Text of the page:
KABUL, Afghanistan (AP) — A U.S. Marines commander said Wednesday his troops have killed 400 insurgents in southern Afghanistan since late April.

Col. Peter Petronzio, the commander of the 24th Marine Expeditionary Unit, said the figure came from the governor of the southern Helmand province, where his troops have been deployed since late April.

Some 2,200 U.S. Marines moved into the town of Garmser in Helmand province to clean the area of insurgents.

Helmand province is the world’s largest opium poppy growing region, the main ingredient in heroin. It is also the area with the highest level of insurgent activity in the country.

After months of fighting around Garmser, Petronzio said the area is not yet secure but is more stable.

“The Taliban proved they wanted to fight for Garmser and we took the fight to them,” he told a news conference in Kabul.

Petronzio said NATO and Afghan forces are committed to completing their mission in an area that is an important gateway for insurgent fighters smuggling weapons from Pakistan. The Marines will be replaced by British troops this fall.

“If the Taliban are waiting for us to leave, they will have a very long wait,” he said.

Meanwhile, the top NATO commander here told The Associated Press in an interview this week that rockets and mortars fired from militants in Pakistan at U.S. and Afghan border outposts in Afghanistan have spiked in the last month.

“We have seen an increase in the eastern part of Afghanistan of cross-border indirect fires coming into some of our, not only our but Afghan” outposts, said McKiernan, who took command of the 40-nation International Security Assistance Force mission last month.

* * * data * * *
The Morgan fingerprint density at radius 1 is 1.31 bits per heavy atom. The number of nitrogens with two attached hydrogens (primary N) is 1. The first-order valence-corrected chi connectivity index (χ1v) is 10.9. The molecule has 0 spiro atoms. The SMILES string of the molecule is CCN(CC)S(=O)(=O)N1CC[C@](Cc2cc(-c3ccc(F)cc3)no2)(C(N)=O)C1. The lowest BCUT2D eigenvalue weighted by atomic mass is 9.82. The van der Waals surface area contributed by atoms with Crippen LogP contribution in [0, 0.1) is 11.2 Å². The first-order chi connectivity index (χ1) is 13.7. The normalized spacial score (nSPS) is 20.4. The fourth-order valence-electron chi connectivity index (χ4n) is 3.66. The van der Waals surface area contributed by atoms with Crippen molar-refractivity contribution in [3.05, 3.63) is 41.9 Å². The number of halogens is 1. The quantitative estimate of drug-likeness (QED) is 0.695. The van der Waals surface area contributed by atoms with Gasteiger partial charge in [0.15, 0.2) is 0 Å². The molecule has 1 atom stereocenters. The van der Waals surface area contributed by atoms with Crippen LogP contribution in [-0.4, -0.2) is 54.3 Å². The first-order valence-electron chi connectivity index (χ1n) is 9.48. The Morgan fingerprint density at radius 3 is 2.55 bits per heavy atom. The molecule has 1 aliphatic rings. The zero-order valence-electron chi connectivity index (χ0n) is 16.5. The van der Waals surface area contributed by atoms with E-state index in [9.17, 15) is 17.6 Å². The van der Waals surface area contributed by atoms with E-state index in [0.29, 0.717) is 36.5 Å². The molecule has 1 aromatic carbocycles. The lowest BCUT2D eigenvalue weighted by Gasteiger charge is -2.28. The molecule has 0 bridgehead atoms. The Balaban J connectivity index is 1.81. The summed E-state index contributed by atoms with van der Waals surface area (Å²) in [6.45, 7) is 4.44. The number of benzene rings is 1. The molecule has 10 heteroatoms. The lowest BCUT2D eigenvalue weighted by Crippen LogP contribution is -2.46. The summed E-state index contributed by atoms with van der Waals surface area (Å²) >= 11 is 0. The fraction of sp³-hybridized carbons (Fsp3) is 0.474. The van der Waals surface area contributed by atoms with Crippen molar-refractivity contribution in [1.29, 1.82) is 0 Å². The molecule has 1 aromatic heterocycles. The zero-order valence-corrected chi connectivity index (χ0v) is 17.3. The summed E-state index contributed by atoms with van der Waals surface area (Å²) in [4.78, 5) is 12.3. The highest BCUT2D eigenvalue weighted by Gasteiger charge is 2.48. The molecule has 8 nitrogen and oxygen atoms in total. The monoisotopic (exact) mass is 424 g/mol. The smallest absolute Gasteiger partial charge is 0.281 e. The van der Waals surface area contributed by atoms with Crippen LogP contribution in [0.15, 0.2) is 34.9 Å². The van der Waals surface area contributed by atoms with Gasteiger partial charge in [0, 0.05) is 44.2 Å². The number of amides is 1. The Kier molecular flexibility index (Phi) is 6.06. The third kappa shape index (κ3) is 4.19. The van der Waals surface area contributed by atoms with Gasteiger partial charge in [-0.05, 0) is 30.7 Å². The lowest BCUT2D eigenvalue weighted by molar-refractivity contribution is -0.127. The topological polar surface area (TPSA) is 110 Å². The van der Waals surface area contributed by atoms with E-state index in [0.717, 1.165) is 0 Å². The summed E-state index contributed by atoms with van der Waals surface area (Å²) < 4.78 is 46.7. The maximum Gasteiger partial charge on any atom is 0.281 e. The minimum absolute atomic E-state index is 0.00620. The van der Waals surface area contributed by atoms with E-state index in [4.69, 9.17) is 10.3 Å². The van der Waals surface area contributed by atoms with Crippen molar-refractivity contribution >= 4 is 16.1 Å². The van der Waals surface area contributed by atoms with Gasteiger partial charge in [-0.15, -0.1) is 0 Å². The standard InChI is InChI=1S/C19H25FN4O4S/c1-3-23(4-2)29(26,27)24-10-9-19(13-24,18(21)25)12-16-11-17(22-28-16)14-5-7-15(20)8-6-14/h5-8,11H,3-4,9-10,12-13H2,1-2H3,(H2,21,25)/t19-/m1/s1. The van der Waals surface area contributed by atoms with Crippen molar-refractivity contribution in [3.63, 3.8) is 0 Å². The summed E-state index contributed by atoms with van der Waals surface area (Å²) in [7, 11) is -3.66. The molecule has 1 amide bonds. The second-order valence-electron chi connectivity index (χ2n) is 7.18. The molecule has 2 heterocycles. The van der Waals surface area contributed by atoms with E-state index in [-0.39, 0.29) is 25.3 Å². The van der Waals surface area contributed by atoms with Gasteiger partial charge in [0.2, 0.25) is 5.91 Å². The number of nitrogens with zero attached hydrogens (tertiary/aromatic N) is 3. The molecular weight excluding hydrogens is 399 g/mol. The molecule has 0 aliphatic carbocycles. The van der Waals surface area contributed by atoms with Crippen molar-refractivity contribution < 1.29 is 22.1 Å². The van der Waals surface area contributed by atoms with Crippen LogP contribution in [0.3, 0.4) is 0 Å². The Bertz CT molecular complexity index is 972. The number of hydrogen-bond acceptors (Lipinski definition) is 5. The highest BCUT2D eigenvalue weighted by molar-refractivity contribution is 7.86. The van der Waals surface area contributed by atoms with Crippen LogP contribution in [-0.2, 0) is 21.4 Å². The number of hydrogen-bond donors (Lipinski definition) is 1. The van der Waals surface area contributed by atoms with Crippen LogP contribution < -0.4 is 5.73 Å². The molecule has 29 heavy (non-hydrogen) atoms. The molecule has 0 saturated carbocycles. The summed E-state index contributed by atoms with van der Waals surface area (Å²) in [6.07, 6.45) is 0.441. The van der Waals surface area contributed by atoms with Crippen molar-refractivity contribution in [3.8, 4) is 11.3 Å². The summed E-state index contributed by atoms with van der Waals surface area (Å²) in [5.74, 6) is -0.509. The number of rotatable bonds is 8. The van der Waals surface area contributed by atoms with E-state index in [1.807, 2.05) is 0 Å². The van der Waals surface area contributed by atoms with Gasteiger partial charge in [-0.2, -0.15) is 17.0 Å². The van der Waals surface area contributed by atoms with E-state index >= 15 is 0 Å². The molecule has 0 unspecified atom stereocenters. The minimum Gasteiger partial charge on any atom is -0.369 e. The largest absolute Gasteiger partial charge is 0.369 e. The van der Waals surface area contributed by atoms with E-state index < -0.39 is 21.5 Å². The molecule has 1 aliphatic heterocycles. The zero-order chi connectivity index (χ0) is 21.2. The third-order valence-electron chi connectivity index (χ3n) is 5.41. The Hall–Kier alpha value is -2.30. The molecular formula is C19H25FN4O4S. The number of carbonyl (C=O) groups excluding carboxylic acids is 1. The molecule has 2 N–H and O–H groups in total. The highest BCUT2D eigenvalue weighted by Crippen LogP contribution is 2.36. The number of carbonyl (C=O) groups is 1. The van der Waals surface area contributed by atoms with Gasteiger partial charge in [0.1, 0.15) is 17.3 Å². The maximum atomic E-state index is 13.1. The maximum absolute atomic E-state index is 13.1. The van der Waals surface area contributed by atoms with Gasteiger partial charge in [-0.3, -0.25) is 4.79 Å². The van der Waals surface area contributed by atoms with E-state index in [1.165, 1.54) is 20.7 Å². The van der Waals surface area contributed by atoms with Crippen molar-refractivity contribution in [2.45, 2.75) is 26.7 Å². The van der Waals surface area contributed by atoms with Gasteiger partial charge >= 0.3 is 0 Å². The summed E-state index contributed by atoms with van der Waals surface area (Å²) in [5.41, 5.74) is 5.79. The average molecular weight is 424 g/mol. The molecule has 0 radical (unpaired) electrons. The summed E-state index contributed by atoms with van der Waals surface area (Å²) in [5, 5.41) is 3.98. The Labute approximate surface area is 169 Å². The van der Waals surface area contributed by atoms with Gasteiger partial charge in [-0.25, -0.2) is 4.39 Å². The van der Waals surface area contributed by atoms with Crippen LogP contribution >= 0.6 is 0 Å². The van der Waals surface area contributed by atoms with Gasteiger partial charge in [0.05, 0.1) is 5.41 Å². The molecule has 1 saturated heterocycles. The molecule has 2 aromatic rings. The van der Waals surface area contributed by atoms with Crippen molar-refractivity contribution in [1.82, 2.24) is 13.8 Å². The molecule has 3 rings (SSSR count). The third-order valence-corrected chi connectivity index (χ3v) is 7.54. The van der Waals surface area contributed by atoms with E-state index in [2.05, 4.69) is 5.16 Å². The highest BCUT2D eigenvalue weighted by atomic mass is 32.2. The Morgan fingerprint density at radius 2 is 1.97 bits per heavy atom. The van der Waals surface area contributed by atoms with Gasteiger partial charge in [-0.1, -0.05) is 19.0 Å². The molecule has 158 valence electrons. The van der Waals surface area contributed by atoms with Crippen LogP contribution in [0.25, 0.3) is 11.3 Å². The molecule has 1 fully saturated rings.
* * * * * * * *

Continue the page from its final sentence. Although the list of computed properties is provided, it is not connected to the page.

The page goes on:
But McKiernan said that U.S. and NATO forces have been returning fire.

“Of course our presumption is that the threat feels safer firing (from) across that border. I’m not sure that’s the case, that they’re any safer, because we do return those fires, coordinated with the Pak military,” McKiernan said.

U.S. troops have fired artillery and used airstrikes to hit militants inside Pakistan. The militants use that country’s lawless border areas as a base for staging their attacks against Afghan and foreign troops here.

McKiernan offered no specifics on the number of attacks coming into Afghanistan from Pakistan, but said: “There definitely has been an increase since I’ve been here in the last 30 days.”

The four-star general said he thinks those attacks have spiked because militant groups have the freedom in Pakistan’s lawless tribal areas to move across the Afghan-Pakistan border unimpeded and resupply and recruit in Pakistan.

McKiernan said that violence has increased in recent weeks in Afghanistan because insurgents are attacking more vulnerable targets with complex ambushes and suicide bombings, and because NATO and Afghan forces are moving into new territories and meeting resistance from fighters. He also pointed to the porous borders and militant sanctuaries in Pakistan.

“There is a continuing issue of the very porous border with Pakistan and it has allowed insurgent militant groups a greater freedom of movement across that border, a greater freedom to resupply, to provide leadership, to provide manning across that that border,” McKiernan said.

More than 2,100 people — mostly militants — have been killed in insurgency-related violence in Afghanistan this year. More than 8,000 people died in attacks last year, according to the United Nations, the most since the 2001 U.S.-led invasion.

Last week the Pentagon announced it has extended the tour of the 2,200 Marines in Afghanistan, after insisting for months the unit would go home on time. The unit will stay an extra 30 days and go home in early November rather than October, officials said.

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